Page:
You can decide if you want to go or not. I didn't have to attend with my daughter, but I wouldn't have seen the school and couldn't have helped her decide in the end. As it was, the coach didn't involve me very much and that was a big turn off.

    Some coaches have the opinion that the choice of schools is 100% the child's. That's not how it worked in our family. I visited my non-athlete's school choices too before the final decision. You may decide that you'll let the student go first and then the family will only go to decide between the last two, but for use we didn't have enough time for that. D looked as some schools in the summer, went to the OV in Sept and Oct, and had to decide in November.
  • Ohiodad51Ohiodad51 Forum Champion Athletic Recruits Posts: 2,442 Forum Champion
    edited June 2018
    I think you are right @SevenDad lol. I will put a new post up to draw some more suggestions.
  • jumpermomjumpermom Registered User Posts: 94 Junior Member
    Our daughter flew on her own to 4 of her 6 OVs. We had excellent communication with the coaches who checked with us every step of the way. She was picked up and dropped back off at the airport usually by the coach him/herself. We communicated with the coaches that we wanted to be involved in any scholarship/money talks so that was done via phone call after our daughter was back home from her visit.
  • StPaulDadStPaulDad Registered User Posts: 311 Member
    Our DD's experience with D3 visits was much like @kjs1992 (without the partying.)

    We did the Admissions thing on Monday morning, and once we were done a player from the team came by and swept her away. They went to class, saw a practice, went to dinner with the team and hung out talking later on. Several team members met them for breakfast and I caught up with them there. The coach, DD and I talked for 30-45 minutes after everyone cleared out. She slept on a cot/mat thing on the floor, got passed around a bit as one of her hosts had a test to study for the next day, and met most of the squad.

    Ask about roster churn, about fitting majors with labs into the season schedule, if freshmen get to play, and any other cultural stuff that you can't find online. If you have an injury history ask about the training staff. (My DD had a concussion history she wanted to discuss.) In her case she liked the team and they liked her, and things have worked out well so far.

    In her first two years at school she's hosted or joined up with visits from a bunch of PSAs, and the formula doesn't change much. Doing a weekday visit is better in some ways because it removes the obligation to entertain, there's no gameday routine to work around, and it's easier to see classes.
  • mamommamom Registered User Posts: 3,576 Senior Member
    I and my D found these visits incredibly important. She is a basketball player. There was always a captains practice, overnight with a current player, attending one or two classes of interest to my D, and a meeting with the coach. We typically had already met with the coach (parent and D during previous visits) so the meeting was usually just my D. My D probably ruled out 3 schools with these visits, for various reasons. Considering the cost of 4 years of college, I found these visits very important.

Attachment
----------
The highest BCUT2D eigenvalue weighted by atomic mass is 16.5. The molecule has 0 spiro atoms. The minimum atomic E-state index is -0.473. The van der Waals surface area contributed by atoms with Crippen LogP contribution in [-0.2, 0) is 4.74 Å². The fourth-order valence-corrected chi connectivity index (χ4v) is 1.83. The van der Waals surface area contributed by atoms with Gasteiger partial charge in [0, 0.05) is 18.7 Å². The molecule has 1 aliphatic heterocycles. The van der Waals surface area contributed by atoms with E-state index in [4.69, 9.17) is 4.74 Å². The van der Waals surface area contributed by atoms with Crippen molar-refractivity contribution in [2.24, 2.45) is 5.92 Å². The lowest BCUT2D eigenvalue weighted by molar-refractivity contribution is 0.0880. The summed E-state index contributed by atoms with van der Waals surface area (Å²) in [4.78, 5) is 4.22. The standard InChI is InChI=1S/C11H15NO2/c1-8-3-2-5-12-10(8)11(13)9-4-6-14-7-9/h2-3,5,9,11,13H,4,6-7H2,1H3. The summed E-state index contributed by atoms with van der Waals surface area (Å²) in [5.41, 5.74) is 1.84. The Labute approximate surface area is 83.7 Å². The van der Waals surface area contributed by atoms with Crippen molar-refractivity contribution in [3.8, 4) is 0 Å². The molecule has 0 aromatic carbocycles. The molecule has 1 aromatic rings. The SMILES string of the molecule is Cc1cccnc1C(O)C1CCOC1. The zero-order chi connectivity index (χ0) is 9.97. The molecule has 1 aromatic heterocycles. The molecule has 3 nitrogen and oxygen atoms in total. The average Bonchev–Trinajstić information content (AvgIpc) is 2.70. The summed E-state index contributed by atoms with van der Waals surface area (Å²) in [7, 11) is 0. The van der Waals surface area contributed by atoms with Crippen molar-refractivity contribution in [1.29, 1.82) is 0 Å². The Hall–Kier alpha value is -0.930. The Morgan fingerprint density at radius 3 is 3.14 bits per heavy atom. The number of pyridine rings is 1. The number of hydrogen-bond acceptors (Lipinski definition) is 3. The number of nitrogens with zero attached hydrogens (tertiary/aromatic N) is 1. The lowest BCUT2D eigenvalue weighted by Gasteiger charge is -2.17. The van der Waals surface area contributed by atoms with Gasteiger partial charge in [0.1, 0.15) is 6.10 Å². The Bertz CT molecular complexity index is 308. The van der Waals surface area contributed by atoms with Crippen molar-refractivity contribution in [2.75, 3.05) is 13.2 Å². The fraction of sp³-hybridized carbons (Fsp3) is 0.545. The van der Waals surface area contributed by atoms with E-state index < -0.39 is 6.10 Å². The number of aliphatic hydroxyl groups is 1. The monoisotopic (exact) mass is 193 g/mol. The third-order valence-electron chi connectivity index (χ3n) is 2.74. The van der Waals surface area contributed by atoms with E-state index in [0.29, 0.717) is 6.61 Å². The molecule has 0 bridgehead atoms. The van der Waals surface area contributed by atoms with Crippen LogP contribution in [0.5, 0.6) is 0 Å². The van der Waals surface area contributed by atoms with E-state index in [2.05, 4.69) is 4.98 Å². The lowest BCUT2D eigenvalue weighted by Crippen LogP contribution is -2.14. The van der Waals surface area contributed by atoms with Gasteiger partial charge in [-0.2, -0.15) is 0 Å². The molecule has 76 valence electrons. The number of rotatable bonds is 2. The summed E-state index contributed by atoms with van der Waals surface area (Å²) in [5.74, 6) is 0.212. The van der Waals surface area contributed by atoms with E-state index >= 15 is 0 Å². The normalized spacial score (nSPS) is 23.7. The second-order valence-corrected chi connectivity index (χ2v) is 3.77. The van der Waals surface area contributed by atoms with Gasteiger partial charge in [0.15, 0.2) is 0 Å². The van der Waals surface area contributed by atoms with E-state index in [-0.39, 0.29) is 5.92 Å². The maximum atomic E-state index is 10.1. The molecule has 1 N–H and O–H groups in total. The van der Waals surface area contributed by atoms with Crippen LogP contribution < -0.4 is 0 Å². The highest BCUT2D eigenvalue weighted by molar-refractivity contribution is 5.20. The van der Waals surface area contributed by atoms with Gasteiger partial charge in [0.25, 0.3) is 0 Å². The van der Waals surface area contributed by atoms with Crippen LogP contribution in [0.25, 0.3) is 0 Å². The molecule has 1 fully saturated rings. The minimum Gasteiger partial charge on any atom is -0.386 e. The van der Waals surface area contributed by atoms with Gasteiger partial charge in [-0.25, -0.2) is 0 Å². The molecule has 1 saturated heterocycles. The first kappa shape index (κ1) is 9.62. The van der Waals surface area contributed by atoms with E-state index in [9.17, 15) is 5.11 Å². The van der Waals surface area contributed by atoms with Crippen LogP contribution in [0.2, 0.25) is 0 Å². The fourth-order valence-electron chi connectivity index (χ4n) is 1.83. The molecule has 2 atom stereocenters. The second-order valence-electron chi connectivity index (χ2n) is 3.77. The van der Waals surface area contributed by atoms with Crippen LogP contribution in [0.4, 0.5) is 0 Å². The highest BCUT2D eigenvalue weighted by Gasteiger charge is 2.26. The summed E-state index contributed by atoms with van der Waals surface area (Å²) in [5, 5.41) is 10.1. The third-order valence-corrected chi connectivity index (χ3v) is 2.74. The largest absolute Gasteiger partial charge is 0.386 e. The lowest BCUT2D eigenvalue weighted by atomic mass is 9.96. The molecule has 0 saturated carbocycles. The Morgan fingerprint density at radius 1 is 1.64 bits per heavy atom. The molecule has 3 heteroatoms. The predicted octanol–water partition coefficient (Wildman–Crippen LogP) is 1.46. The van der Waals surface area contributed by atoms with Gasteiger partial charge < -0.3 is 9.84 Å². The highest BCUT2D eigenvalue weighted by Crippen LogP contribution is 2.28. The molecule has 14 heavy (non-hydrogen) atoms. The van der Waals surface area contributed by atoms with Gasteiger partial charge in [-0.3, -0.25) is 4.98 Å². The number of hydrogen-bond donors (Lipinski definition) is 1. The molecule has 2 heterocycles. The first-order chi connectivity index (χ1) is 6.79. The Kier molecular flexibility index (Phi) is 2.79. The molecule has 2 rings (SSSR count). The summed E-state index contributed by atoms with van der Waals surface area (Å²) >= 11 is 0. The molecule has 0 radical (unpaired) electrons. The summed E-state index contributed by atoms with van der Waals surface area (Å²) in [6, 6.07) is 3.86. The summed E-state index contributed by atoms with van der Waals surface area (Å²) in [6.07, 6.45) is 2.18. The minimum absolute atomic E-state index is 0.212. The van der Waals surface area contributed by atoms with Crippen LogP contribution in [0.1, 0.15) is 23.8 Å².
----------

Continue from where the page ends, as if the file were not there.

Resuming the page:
• bigfandavebigfandave Registered User Posts: 132 Junior Member
    Actually, you pay for air, and school should pay for transfers, lodging and meals in interested D3s customarily.
  • gointhruaphasegointhruaphase Registered User Posts: 473 Member
    @bigfandave,

    I don't disagree, but many leagues have their own rules. The NESCAC website will tell you what NESCAC schools are permitted to reimburse and other various rules about officials and unofficials.
  • OutaStateOutaState Registered User Posts: 5 New Member
    Advise your kid not to drink....if they need to have an 'excuse' for the team, tell them they don't want to blow it for the team "(being underage can get the host in trouble, too). They don't want it to get back to the coach, etc. They are trying to keep off the calories for an upcoming meet, etc. Lots of reasons not to do it, and showing resolve and leadership might actually help them. I've heard of recruits not passing this 'test' and getting passed over for being a 'push-over', and subsequently being pushed down the coaches priority list.
  • mamommamom Registered User Posts: 3,576 Senior Member
    I was nervous about the drinking thing before D went on her OVs last fall. It ended up being a non issue. She was never bought to parties and on at least 2 occasions she said the coach told her team mate hosts to not bring her to any. I would be surprised if the student hosts do not understand the issue. But, obviously many kids do get taken to parties and need to have a plan in mind ahead of time.